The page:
Brand-name prescription drug costs are likely to continue to rise, with the biggest increases seen in insulins and tumor necrosis factor (TNF) inhibitors, according to a new study published in JAMA Network Open.
 
Over a 6-year period, the analysis mapped out drugs cost patterns for the 49 top-selling brand-name medications in the United States based on pharmacy claims data from a health insurance database. Top selling medications were identified as drugs that exceeded $500 million in US sales or $1 billion in worldwide sales.
 
From January 2012 through December 2017, the researchers found a median 76% increase in costs, or a 9.6% annual compounded increase. Of the 36 drugs that have been available since 2012, 78% have seen an increase in insurer and out-of-pocket costs by more than 50% and 44%, respectively, according to the study. In total, 35% of the drugs more than doubled in costs. The authors noted that insulin products and TNF inhibitors specifically demonstrated highly correlated price increases and made up some of the largest price hikes in the industry. 
 
In many cases, cost increases for most of the drugs were observed 1 to 2 times per year, according to the study. Only 1 drug, hepatitis C medication ledipasvir/sofosbuvir (Harvoni), decreased in cost over time; however, the decrease was no more than 1% annually.
 
According to the study, the researchers estimated that costs for popular brand-name drugs would double every 7 to 8 years.
 
Although 17 of the study drugs had FDA-approved therapeutic equivalents, this did not appear to affect cost changes. The authors noted that this suggests prices of brand-name drugs are not largely affected by generic drugs or biosimilar products that enter the market. Additionally, competition between brand-name competitors, such as adalimumab (Humira) and etanercept (Enbrel), demonstrated some of the largest cost increases in the industry over the study period.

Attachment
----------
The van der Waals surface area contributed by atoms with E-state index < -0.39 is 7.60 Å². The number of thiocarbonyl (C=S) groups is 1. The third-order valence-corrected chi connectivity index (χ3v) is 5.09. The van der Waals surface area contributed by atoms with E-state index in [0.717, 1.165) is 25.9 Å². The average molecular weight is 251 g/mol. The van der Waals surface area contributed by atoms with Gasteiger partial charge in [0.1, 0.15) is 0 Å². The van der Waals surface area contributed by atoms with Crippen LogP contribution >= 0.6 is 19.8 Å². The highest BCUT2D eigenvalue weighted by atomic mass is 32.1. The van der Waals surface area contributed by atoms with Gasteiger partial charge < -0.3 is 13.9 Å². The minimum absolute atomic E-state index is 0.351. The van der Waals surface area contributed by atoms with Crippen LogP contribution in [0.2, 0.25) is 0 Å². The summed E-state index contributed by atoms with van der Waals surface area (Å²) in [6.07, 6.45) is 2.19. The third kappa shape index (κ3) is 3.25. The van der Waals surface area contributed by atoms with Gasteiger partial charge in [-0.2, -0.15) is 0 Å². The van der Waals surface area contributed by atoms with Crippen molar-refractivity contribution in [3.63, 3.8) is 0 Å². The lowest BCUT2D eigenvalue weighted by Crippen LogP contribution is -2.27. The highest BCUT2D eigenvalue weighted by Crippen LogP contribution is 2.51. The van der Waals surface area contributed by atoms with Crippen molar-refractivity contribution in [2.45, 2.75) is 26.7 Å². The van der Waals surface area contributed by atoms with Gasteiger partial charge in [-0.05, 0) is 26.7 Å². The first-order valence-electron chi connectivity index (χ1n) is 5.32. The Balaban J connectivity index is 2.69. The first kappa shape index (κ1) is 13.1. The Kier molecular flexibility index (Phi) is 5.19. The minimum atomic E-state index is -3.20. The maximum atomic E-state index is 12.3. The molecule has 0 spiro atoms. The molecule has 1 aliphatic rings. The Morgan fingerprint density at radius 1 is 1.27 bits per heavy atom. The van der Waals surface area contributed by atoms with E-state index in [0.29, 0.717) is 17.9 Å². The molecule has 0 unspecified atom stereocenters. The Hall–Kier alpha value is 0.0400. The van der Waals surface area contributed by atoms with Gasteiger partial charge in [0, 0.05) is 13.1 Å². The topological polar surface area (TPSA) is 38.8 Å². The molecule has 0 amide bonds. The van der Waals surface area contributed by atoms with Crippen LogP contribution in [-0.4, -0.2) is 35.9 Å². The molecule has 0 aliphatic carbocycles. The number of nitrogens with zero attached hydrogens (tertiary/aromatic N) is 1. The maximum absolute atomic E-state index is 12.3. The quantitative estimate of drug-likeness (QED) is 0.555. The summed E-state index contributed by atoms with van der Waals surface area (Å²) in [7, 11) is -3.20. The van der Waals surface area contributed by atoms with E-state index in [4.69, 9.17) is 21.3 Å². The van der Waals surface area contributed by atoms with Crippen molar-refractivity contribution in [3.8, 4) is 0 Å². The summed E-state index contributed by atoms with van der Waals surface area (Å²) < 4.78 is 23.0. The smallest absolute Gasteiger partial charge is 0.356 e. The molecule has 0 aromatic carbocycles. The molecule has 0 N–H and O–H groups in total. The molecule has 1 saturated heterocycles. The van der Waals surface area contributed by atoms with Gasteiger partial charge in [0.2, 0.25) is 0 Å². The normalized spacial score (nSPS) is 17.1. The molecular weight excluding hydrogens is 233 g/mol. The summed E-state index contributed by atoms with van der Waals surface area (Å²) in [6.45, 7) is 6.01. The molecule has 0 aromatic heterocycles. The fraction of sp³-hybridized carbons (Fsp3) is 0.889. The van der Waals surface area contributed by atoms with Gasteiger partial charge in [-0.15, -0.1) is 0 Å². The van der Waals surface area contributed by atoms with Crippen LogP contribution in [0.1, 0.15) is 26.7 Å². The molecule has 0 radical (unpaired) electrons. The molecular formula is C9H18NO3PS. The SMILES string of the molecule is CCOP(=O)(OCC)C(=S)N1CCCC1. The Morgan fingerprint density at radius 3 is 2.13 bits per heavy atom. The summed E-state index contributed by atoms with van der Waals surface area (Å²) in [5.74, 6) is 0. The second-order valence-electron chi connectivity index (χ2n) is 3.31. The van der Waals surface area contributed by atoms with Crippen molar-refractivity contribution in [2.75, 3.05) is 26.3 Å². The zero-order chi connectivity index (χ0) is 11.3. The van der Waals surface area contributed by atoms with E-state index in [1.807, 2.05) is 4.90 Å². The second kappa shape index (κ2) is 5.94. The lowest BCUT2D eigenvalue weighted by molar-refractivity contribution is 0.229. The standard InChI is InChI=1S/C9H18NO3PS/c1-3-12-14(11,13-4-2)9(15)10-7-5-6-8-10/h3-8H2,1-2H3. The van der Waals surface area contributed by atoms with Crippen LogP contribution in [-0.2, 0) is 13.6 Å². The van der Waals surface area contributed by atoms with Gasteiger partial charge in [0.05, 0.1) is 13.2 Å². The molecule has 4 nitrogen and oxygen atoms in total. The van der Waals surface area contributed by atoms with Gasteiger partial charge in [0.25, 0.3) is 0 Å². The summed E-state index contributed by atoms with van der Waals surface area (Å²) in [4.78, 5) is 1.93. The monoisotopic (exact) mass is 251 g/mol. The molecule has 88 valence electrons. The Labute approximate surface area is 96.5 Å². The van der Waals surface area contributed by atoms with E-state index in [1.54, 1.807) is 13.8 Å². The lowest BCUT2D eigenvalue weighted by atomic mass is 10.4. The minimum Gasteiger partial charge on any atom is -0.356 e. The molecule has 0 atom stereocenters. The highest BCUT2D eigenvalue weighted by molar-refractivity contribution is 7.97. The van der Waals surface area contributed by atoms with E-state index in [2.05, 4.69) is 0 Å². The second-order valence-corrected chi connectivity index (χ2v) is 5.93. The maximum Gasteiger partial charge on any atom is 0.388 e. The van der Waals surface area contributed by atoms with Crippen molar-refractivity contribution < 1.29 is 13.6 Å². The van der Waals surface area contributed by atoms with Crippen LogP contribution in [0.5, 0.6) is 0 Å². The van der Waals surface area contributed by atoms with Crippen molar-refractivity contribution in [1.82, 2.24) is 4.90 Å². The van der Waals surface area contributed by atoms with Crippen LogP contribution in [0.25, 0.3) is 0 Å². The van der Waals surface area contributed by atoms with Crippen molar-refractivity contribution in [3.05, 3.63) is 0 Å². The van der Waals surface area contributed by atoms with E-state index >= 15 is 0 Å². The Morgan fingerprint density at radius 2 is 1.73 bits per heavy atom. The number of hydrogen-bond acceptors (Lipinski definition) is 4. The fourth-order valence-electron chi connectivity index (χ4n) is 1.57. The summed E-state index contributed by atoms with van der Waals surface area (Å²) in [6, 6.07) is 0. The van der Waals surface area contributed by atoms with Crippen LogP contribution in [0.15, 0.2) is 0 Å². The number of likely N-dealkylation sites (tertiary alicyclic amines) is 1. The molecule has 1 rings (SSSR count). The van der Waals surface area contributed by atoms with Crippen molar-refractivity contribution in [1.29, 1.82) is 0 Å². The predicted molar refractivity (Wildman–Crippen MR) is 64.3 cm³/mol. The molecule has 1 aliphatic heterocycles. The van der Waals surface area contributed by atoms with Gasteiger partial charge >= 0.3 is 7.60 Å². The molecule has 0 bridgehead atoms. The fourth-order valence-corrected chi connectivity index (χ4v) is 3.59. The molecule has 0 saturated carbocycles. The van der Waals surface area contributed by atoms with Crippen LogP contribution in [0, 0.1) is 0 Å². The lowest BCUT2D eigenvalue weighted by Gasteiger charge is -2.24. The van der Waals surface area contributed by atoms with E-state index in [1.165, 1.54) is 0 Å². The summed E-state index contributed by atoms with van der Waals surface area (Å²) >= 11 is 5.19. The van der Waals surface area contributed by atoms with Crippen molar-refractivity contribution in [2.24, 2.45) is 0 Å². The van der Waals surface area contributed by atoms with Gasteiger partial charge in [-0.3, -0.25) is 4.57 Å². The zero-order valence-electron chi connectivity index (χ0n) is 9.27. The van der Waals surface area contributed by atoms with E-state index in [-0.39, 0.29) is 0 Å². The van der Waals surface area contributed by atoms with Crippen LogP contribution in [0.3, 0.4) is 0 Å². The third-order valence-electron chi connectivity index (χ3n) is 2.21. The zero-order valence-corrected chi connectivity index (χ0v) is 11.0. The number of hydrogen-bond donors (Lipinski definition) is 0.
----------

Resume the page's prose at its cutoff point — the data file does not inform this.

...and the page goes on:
“Implementation of the price transparency legislation passed in October 2018 may guide patients to seek lower-priced alternatives to brand-name drugs when available, which may ultimately lead to different price trends in the future compared with the trends we observed,” the authors wrote. “However, this likelihood is unknown.”
 
The authors concluded that reasonable drug costs should be balanced with incentives in the pharmaceutical industry to produce innovative therapies.
 
“Innovative solutions, such as the Institute for Clinical and Economic Review’s value-based price benchmark, have the potential to find appropriate price points for patients while rewarding drug manufacturers that produce transformative products,” they wrote.
 
Reference
 
Topol EJ, Wineinger NE, Zhang Y, et al. Trends in prices of popular brand-name prescription drugs in the United States. JAMA Network Open. 2019. Doi: 10.1001/jamanetworkopen.2019.4791